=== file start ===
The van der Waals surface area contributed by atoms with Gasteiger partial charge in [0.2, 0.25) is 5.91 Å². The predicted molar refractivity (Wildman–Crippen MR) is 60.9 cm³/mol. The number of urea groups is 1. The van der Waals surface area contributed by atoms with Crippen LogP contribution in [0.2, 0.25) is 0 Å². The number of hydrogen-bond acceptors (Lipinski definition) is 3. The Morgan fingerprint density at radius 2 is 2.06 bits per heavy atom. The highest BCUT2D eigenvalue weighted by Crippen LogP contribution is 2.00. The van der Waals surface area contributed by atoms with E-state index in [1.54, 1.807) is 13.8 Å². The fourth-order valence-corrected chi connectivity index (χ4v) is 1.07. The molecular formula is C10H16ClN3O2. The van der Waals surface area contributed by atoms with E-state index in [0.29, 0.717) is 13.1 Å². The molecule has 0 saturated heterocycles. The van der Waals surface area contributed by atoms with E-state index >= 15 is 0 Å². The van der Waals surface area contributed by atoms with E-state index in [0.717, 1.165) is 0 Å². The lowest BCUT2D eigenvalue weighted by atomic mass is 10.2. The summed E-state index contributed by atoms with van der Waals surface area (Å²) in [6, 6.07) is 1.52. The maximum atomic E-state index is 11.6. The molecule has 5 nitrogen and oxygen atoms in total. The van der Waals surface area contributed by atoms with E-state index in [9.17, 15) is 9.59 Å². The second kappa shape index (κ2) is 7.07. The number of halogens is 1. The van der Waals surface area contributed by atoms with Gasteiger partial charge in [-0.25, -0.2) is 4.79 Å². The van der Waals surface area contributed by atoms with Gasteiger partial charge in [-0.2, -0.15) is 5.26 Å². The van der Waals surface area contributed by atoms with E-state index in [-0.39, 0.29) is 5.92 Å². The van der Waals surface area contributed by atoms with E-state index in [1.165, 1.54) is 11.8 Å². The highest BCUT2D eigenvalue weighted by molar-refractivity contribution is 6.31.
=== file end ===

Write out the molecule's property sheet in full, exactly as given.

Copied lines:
The van der Waals surface area contributed by atoms with Gasteiger partial charge in [0.2, 0.25) is 5.91 Å². The predicted molar refractivity (Wildman–Crippen MR) is 60.9 cm³/mol. The number of urea groups is 1. The van der Waals surface area contributed by atoms with Crippen LogP contribution in [0.2, 0.25) is 0 Å². The number of hydrogen-bond acceptors (Lipinski definition) is 3. The Morgan fingerprint density at radius 2 is 2.06 bits per heavy atom. The highest BCUT2D eigenvalue weighted by Crippen LogP contribution is 2.00. The van der Waals surface area contributed by atoms with E-state index in [1.54, 1.807) is 13.8 Å². The fourth-order valence-corrected chi connectivity index (χ4v) is 1.07. The molecular formula is C10H16ClN3O2. The van der Waals surface area contributed by atoms with E-state index in [0.29, 0.717) is 13.1 Å². The molecule has 0 saturated heterocycles. The van der Waals surface area contributed by atoms with E-state index >= 15 is 0 Å². The van der Waals surface area contributed by atoms with E-state index in [0.717, 1.165) is 0 Å². The lowest BCUT2D eigenvalue weighted by atomic mass is 10.2. The summed E-state index contributed by atoms with van der Waals surface area (Å²) in [6, 6.07) is 1.52. The maximum atomic E-state index is 11.6. The molecule has 5 nitrogen and oxygen atoms in total. The van der Waals surface area contributed by atoms with E-state index in [9.17, 15) is 9.59 Å². The second kappa shape index (κ2) is 7.07. The number of halogens is 1. The van der Waals surface area contributed by atoms with Gasteiger partial charge in [-0.25, -0.2) is 4.79 Å². The van der Waals surface area contributed by atoms with Gasteiger partial charge in [-0.2, -0.15) is 5.26 Å². The van der Waals surface area contributed by atoms with E-state index in [-0.39, 0.29) is 5.92 Å². The van der Waals surface area contributed by atoms with E-state index in [1.165, 1.54) is 11.8 Å². The highest BCUT2D eigenvalue weighted by molar-refractivity contribution is 6.31.